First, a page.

|Rosh Hashana 5766/2005 Second Day "Proving Your Potential"
The big game had finally arrived. The time had come for the Student/Faculty basketball game at Epstein Hebrew Academy. This past spring the kids at school were excited, and I was excited also. It had been several years since I did anything more with a basketball then push it out of the way in the garage, and I was looking forward to a good workout against the 8th graders. Late in the afternoon I picked up my 11 year old son Leib , and we drove to the game.
On the way to the game, Leib asked me if I was ready to play, and I said that I was. Leib then said something to me that really caught my attention. He said, 'Dad, you better play well, because you have to prove yourself.' I burst out laughing when he said that and said, 'prove myself? Why do I have to prove myself? I'm a rabbi?
Leib smiled and said, 'Dad, you have to prove -- that you're more than a rabbi.'
I don't remember how many points I scored in the game, but many times over the course of this past year I've thought about what my son said to me that day -- 'Dad, you have to prove that you're more than a rabbi.' And on Rosh Hashana his words seem particularly relevant, given that today is Yom HaDin -- the Day of Judgement.
What does it mean that I have to prove that I'm more than a rabbi? It means that -- while standing in the presence of Hashem -- I have to recognize my potential, and commit to use it. On Rosh Hashana Hashem wants to see that I'm aware of my potential to be a good Jew, a decent human being, a good husband, and a good father. Hashem wants to see that I know my potential to be a kind and compassionate person who loves life, and will make very good use of another year of life, if He grants it to me. And Hashem wants you to prove yourself, as well. It's not enough to be a doctor, a lawyer, a student, a real estate broker or salesperson. You have to demonstrate that you're aware of your potential and that you're deserving of another year of life. My judgment today, and the judgment of each and every one of us, is based upon our potential.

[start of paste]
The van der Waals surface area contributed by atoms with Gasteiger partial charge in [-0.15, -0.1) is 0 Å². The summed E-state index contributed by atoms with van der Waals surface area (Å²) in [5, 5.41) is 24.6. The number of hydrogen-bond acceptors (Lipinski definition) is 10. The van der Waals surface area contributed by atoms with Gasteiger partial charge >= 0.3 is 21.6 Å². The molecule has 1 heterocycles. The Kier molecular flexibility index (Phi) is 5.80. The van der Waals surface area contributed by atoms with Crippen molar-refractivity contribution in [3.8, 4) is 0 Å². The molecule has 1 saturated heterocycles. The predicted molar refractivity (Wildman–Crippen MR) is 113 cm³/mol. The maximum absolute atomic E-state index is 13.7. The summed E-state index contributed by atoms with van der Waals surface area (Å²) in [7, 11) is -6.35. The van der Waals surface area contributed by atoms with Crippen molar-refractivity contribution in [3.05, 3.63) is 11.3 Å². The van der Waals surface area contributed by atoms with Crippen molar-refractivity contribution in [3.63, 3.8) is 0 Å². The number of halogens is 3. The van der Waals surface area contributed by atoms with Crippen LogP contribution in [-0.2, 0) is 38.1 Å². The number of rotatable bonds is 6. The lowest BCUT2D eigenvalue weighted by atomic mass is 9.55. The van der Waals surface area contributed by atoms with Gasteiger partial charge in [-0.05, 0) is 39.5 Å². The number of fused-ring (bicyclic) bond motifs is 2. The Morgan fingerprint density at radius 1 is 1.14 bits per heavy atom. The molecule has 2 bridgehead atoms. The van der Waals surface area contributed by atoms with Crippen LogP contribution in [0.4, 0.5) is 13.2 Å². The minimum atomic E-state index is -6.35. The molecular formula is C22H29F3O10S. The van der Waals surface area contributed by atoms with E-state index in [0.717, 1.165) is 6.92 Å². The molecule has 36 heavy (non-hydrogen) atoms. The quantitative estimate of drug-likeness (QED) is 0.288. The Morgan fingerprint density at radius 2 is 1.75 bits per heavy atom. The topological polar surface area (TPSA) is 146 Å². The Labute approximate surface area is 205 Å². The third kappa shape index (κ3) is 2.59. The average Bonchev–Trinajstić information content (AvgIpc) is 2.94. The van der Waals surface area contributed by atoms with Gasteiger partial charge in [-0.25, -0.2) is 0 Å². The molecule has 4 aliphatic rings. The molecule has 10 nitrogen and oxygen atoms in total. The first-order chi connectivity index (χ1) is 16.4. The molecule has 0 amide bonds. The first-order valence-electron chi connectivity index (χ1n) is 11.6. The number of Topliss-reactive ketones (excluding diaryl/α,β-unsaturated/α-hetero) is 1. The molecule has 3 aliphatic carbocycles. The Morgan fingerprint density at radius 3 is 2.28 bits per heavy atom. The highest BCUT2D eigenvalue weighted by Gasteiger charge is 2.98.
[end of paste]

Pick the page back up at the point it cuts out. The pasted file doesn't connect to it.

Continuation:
This concept of 'Judgement based on potential' can be found in yesterday's Torah reading.
Yishmael, the son of Avraham and Hagar, was dying of thirst. Hashem, however, wasn't prepared to let the 17 year old boy to die. The Almighty was about to cause a well of water to miraculously appear, when a group of angels objected.
The Midrash says that when the heavenly court got wind of Hashem's plans, a group of 'malachai ha'shareis' (ministering angels) rose to protest the decision to save Yishmael's life. The said before Him:
Ribono shel olam! Adam sh'hoo asid l'hamees es banecha b'tzama, ata ma'aleh lo b'eer?
Master of the Universe! A man who in the future will kill your children with thirst -- for him, you want to provide a well?
And it wasn't simply that Yishmael and his descendants -- the Arabs -- would kill Jews with thirst during the Babylonian exile, as the Midrash points out. You can be certain that the angels saw -- and that Hashem saw -- that the descendants of this 17 year old Yishmael would kill Jews during the middle ages in Spain. And you can be sure that the angels saw the Jews who would die at the hands of the Arabs in the Chevron Massacre of 1929, and in the War of Independence of 1948, and in the 6 Day War, and in the Yom Kippur War. And the angels saw the Arab homicide bombers at Sbarro's Pizza Parlor in Jerusalem, and at a Pesach Seder at Netanaya. And even though the media didn't see them, the angels also saw the Arabs burning synagogues in Gaza. So we can understand why the angels questioned Hashem's decision to save Yishmael's life. If you could have been there and seen what the angels saw, wouldn't you have questioned, also? I know that I would have.